Understanding Spousal Support In Mississippi
In Mississippi, alimony — financial support paid by one spouse to the other — is not always awarded. The court typically awards alimony in cases where one spouse’s income is not enough to provide for your reasonable needs and the other spouse is able to pay it.
Disputes regarding alimony can be contentious. It is important to work with an experienced attorney like Mel Coxwell of the Law Offices of Mel Coxwell. He will protect your rights and advocate for a fair outcome, whether you expect to receive alimony or make alimony payments.
Four Types Of Alimony In Mississippi
Periodic alimony is the traditional monthly payment of financial support on the basis of need. It does not have a fixed end. However, the court usually orders the end of periodic alimony if the receiving spouse remarries or cohabitate with someone. The amount can be increased or decreased by order of the court if a significant change in circumstances occurs.
2. Lump sum
Lump-sum alimony is designed to equalize the two parties and can be paid in a single amount or in fixed installments. Once the amount is determined in the divorce proceedings, it cannot be changed unless one party commits fraud. If a paying spouse dies before the full amount is paid, it becomes an obligation in the deceased spouse’s estate.
Rehabilitative alimony, as the name implies, is designed to help one party become self-supporting by financing their needs for a fixed period of time. It allows the receiving party to complete training or schooling that will enable them to find work. It can be increased or decreased by the court or even terminated.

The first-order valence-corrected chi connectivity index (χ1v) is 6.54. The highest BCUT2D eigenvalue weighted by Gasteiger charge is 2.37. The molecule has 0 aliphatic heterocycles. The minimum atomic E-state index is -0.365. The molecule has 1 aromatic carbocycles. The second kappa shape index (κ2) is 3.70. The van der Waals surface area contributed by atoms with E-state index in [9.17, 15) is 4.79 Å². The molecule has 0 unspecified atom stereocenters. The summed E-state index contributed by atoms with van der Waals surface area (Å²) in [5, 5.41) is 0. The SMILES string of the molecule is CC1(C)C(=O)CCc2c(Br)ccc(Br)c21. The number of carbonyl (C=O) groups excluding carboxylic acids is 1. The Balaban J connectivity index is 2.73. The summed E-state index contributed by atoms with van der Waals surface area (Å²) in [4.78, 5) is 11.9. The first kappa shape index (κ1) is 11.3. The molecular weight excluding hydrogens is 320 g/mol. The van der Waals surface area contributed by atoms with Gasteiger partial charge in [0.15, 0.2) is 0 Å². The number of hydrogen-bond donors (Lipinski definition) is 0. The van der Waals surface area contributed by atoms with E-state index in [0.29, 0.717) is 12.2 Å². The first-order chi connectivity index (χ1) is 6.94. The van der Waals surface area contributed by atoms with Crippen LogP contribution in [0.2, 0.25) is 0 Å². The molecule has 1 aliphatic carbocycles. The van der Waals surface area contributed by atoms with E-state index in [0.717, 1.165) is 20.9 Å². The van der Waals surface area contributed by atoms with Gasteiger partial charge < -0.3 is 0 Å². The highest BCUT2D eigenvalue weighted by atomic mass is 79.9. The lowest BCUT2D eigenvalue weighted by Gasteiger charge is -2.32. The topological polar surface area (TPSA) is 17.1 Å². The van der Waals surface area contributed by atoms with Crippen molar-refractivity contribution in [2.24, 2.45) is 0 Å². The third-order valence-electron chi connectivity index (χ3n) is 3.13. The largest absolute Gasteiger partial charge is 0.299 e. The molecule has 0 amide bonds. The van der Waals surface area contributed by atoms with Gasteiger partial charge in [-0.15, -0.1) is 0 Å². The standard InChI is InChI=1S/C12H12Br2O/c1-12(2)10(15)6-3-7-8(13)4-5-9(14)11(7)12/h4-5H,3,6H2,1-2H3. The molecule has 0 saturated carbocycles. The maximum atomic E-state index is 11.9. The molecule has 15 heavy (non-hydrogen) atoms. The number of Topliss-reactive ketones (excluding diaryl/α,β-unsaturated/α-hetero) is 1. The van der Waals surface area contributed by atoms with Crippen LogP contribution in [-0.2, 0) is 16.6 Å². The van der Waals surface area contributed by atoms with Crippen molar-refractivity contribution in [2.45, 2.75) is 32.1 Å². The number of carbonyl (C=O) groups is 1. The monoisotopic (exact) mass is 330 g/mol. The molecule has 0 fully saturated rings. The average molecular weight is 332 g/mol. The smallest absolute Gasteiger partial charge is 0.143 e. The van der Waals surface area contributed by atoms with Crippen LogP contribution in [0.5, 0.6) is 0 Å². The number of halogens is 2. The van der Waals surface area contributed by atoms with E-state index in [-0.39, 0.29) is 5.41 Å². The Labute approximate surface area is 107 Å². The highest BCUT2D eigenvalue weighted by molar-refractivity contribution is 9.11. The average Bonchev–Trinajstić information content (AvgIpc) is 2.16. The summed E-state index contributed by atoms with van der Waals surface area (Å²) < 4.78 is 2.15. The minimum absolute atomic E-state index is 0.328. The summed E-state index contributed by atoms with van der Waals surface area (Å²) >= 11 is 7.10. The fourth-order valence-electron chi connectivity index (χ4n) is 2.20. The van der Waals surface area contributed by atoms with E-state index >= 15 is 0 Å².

Reimbursement alimony is designed to repay one spouse for contributing to the other spouse’s education or professional training during the marriage, if that expense has not produced substantial assets that will be divided at the time of divorce. An example is a husband who cared for a couple’s home and children while the wife recently completed law school.
Factors Considered By The Court
The court decides what type of alimony should be paid, by whom, and what the amount should be. In determining these things, the court will look at 12 factors:
- The length of the marriage
- The age of the two parties
- The needs of each party
- Each party’s health and earning capacity
- Each party’s income and expenses
- Each party’s assets and obligations
- Any minor children of the marriage who need child care
- Tax consequences of the spousal support order
- Each party’s standard of living, during the marriage and later, at the time spousal support is determined
- Each party’s fault or misconduct
- Dissipation of assets by either party
- Other just and equitable factors
Experienced Guidance In Determining Alimony
Family law attorney Mel Coxwell has extensive experience in determining alimony and handling all other family law matters.